The first thing we did was get onto the Internet and sketch out plans for the next few days. We didn’t have any reservations for the next six nights or so, and now it was time to make some decisions – how many nights to stay in Puno, how to get to Arequipa and Colca Canyon, and how many days to stay where. I sent out some emails to agencies and lodges and waited to hear back. Luckily the hotel had wireless and Larry and I both had our iPhones with us so getting email was relatively easy.

Next we had to search out an agency to take us out onto the lake the next day. We had an address for All Ways Travel, and as we stepped out of the hotel, we saw the sign right across the street – All Ways Travel. Convenient! We went up and decided to do the remote Taquile trip, which has a cultural focus and also includes a trip to Uros. Larry and I had planned to do an overnight stay with a family, but we decided it was a bad idea with how sick I still was.

The tour we picked out is on a fast boat, and limits the group to 8 people. We paid more for it but were happy with our choice. This meant we had to stay in Puno for two nights and travel by bus to Arequipa, so we made plans for an overnight in Arequipa.

We went out for dinner at Incabar, which was pretty good. Puno is fairly rough-and-tumble, not the nicest city, but there’s a pedestrian zone with some restaurants and shops. Incabar is located there. After dinner we turned in and got ready for the trip to the islands the next day.

Inca Trail, Day Four: Machu Picchu

We were up early for a breakfast of pretty decent pancakes. I was still sick and we had rain on and off. We had a photo session with our amazing porters and tipped them before getting our daily snack bag along with our lunch (sandwiches).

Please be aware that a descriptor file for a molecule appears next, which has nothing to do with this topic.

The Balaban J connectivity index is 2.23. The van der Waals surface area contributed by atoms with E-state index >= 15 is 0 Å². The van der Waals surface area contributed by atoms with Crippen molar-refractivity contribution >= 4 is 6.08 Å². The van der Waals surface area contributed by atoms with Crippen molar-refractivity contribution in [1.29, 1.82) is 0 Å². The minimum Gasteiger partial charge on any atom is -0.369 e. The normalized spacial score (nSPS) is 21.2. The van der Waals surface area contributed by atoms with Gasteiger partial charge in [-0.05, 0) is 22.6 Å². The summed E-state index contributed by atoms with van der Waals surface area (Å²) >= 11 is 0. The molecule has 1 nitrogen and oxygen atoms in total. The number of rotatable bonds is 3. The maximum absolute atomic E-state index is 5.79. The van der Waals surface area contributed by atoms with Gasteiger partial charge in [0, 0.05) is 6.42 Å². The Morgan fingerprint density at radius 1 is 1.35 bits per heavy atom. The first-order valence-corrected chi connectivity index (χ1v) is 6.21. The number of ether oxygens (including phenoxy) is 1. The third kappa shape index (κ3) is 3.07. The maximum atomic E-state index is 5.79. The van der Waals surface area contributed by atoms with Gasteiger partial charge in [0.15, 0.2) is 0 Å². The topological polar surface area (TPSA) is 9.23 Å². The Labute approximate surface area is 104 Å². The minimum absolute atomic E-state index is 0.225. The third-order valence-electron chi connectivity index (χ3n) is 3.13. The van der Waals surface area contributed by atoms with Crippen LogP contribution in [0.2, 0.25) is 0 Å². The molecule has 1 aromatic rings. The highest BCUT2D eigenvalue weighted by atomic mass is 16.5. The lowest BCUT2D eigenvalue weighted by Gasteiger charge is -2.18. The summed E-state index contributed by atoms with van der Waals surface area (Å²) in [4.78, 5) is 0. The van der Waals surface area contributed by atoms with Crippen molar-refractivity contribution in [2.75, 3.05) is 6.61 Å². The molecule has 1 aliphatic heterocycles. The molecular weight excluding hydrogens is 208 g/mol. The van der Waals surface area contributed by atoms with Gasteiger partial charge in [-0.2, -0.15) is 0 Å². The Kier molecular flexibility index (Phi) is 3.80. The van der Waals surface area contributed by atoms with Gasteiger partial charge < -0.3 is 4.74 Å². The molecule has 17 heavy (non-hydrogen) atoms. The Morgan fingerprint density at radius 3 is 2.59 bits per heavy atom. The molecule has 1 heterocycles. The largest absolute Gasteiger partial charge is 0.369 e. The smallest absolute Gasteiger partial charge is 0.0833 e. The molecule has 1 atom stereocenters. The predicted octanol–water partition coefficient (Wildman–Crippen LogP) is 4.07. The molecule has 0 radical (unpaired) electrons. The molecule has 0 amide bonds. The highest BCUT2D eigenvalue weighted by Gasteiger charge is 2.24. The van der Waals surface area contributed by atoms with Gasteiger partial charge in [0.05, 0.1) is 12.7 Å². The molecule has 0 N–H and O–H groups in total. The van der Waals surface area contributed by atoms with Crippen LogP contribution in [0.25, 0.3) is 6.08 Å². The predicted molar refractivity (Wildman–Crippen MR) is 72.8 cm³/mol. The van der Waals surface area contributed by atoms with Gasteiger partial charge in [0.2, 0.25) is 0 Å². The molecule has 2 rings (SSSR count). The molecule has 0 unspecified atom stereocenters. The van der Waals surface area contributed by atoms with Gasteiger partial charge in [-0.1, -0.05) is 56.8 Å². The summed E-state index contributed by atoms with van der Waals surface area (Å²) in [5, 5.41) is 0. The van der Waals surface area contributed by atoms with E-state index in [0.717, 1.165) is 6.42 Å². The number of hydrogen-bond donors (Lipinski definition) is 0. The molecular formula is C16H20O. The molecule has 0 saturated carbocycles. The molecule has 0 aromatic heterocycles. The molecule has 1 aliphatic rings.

The trail was a very rapid loss in elevation (1,000 feet) all stone steps. Downhill is definitely as hard on the body as uphill. We stopped at Winay Wayna ruins – very pretty – for a bathroom break and clothing adjustment. There’s a small campsite there, the last one on the trail before Machu Picchu – only 4k left to go to Machu Picchu!

The trail continued mostly downhill, stone path and steps, then steep steps uphill to the first Machu Picchu gate, where we were greeted with clouds and mist. We continued on about 10 more minutes to the second gate, the Sun Gate, and were delighted and amazed with our first view of Machu Picchu as the clouds parted. We made our way down to the guard house terraces, where we had an illegal sandwich. Alavro insisted we wait until this point to have our lunch, but kept reminding us that it was our responsibility if we got caught. Weirdo.

We had a quick tour with Alvaro of the main Machu Picchu sites, then checked in and Alvaro left us. We decided to wait to go back into Machu Picchu until the weather and tourists cleared, and sat in the outdoor restaurant and had a snack. Lo and behold, the rain cleared (mostly) and so did many of the tourists.

We spent more time exploring the ruins. We all couldn’t get over how incredible this place is, and how neat it was to make the trek on the trail to reach them. It’s a huge city, surrounded by jagged, tall mountains.

We took the bus into town and checked into our hotel – Gringo Bill’s. Lots of potential but in a bit of disrepair and noisy. There aren’t a lot of mid-range options for Aguas Calientes, but the $700/night place was sounding really great by now. At least we had hot showers and we were able to get some laundry done.

Larry and I went to the pharmacy for cold medicine, then we had dinner at Indo Feliz. It was a really good meal, with trout, soup and dessert. We stopped in at a nearby Internet cafe and caught up on email and tried to decide if we should change hotels in Puno (we decided not to) before turning in for the night.

Inca Trail, Day Two